He doesn’t come the next day, or the day after, and her mother questions if he’s given up on the WPA, maybe found other work. She sounds disappointed. When Martha first moves to Manhattan, she’ll think she sees Peter’s art in the Fifth Avenue library, on the walls of City Hospital’s cafeteria, in the Lexington Avenue post office. But the murals are never signed.
In her room, Martha draws. Look carefully and learn, her teacher said. But her teacher is gone. Martha holds the postcard and sees the pink and peachy tones of the ladies, the two serenely curved faces, the shade of blue showing between the bodies like strange, powder-blue diamonds—and from the corners and edges come the invaders, ruining the beauty, transforming it.
She wills her mind to empty into her hand. Her hand recreates the lines of her drawing Miss Alvarez liked so much. She exaggerates the angles of her mother’s face, flattening the features, smearing them around like putty. Frustrated, she can’t get the jolt Peter created, and scribbles across the newsprint. His drawings are so powerful. But they have nothing to do with her mother, the truth of her mother, what Martha has always known: her mother is an ordinary woman born with an extraordinary face. A mother with a wretched daughter deeply ashamed of her. A daughter who looks in the mirror each morning, afraid her own turmoil will erupt, and she’ll see her mother’s face glaring back.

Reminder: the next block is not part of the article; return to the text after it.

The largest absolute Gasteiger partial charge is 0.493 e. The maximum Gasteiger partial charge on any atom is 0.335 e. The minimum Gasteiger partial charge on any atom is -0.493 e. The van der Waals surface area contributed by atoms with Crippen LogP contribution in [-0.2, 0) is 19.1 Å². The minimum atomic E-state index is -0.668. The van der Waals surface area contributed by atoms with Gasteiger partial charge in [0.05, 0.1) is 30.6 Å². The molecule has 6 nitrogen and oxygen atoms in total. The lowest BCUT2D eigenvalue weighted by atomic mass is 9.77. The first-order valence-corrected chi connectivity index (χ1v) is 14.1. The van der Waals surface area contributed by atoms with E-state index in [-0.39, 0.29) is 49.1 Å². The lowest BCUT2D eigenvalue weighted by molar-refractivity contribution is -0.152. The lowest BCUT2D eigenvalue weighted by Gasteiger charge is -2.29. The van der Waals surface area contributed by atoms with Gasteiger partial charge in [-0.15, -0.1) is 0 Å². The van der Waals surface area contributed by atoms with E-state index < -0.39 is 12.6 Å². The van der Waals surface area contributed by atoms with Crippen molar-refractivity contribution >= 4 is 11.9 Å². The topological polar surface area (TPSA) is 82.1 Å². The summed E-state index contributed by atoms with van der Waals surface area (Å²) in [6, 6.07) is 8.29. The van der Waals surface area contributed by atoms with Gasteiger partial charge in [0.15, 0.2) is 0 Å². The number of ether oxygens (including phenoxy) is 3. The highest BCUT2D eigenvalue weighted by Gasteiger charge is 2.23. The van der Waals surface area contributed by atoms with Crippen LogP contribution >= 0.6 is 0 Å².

Martha begins a new drawing. She creates depth in the face, outlining and shading the contours. Her pencil is a knife; it flays the skin to reveal bone. Could her mother’s face have been fixed? Could it be fixed? She looks at the bones she’s drawn, wondering how her mother’s face could be reconstructed. At some point, wouldn’t the brain need to be exposed while the forehead was being cracked, the cheekbone fractured and flattened? She starts another drawing, and another, correcting the face, adding flesh and skin. She draws symmetry, as if in apology. Art can make real what isn’t there. Is this what her teacher tried to show her?
When she’s done, her mother is fine and fixed, how she should be. Martha envisions her mother downstairs going on and on in her ordinary way about the laundry, the chickens, her daughter’s meanness. How she should be. But if her mother could see these drawings, would she feel betrayed? And if she could see Peter’s, would his feel the truer vision? Martha flicks her pencil; it twirls across the desk and teeters on the edge.
The full moon emits a cool, white light, bright enough to create shadows, when Martha goes to the river after dark. In a cloth bag, she carries a penknife, some pencils and paper, a bottle of ink and small brushes. She wears a pair of her father’s trousers, suspenders, an old shirt, her hair shoved inside a worn fedora. Still, she fears she looks like a girl. Squatting behind a bush, she peers through the branches. Fewer men stand around the fire now, some likely hopped the afternoon train. She stares into the bonfire, squeezing her eyes tight against the image of Peter on the train. Flames spike inside her lids. When she opens her eyes, Peter leans close to the fire, the light playing across his face. Warmth radiates through her. He wanders away from the men, toward the river, ambling along the bank. Martha follows, careful to skirt the men and keep in the cover of the trees. They walk parallel, Martha in the shadows.